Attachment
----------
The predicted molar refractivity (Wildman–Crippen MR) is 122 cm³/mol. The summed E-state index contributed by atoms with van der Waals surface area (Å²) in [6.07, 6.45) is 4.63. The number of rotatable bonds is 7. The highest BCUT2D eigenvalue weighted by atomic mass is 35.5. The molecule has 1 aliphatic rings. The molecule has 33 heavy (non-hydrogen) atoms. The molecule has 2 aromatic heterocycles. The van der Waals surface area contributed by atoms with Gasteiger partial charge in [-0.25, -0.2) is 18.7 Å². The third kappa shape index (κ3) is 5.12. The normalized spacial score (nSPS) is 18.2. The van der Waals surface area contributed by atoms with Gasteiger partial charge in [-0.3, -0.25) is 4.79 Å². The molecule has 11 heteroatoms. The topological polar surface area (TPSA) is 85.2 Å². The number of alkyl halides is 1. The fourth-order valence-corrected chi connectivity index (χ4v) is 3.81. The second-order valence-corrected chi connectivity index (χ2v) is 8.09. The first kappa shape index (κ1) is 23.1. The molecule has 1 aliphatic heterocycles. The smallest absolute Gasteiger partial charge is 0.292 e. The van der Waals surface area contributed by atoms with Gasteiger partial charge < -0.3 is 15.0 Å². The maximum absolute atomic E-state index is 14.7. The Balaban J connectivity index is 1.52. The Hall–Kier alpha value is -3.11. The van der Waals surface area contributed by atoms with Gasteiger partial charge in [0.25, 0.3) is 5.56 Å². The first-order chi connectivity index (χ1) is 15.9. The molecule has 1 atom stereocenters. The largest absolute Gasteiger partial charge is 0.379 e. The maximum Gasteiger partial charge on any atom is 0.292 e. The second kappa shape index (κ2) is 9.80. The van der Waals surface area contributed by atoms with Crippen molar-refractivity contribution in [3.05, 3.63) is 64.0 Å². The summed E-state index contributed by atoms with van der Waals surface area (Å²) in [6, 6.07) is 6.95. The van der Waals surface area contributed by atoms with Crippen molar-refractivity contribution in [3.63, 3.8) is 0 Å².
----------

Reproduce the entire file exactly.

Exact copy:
The predicted molar refractivity (Wildman–Crippen MR) is 122 cm³/mol. The summed E-state index contributed by atoms with van der Waals surface area (Å²) in [6.07, 6.45) is 4.63. The number of rotatable bonds is 7. The highest BCUT2D eigenvalue weighted by atomic mass is 35.5. The molecule has 1 aliphatic rings. The molecule has 33 heavy (non-hydrogen) atoms. The molecule has 2 aromatic heterocycles. The van der Waals surface area contributed by atoms with Gasteiger partial charge in [-0.25, -0.2) is 18.7 Å². The third kappa shape index (κ3) is 5.12. The normalized spacial score (nSPS) is 18.2. The van der Waals surface area contributed by atoms with Gasteiger partial charge in [-0.3, -0.25) is 4.79 Å². The molecule has 11 heteroatoms. The topological polar surface area (TPSA) is 85.2 Å². The number of alkyl halides is 1. The fourth-order valence-corrected chi connectivity index (χ4v) is 3.81. The second-order valence-corrected chi connectivity index (χ2v) is 8.09. The first kappa shape index (κ1) is 23.1. The molecule has 1 aliphatic heterocycles. The smallest absolute Gasteiger partial charge is 0.292 e. The van der Waals surface area contributed by atoms with Gasteiger partial charge < -0.3 is 15.0 Å². The maximum absolute atomic E-state index is 14.7. The Balaban J connectivity index is 1.52. The Hall–Kier alpha value is -3.11. The van der Waals surface area contributed by atoms with Gasteiger partial charge in [0.25, 0.3) is 5.56 Å². The first-order chi connectivity index (χ1) is 15.9. The molecule has 1 atom stereocenters. The largest absolute Gasteiger partial charge is 0.379 e. The maximum Gasteiger partial charge on any atom is 0.292 e. The second kappa shape index (κ2) is 9.80. The van der Waals surface area contributed by atoms with Crippen molar-refractivity contribution in [3.05, 3.63) is 64.0 Å². The summed E-state index contributed by atoms with van der Waals surface area (Å²) in [6, 6.07) is 6.95. The van der Waals surface area contributed by atoms with Crippen molar-refractivity contribution in [3.63, 3.8) is 0 Å².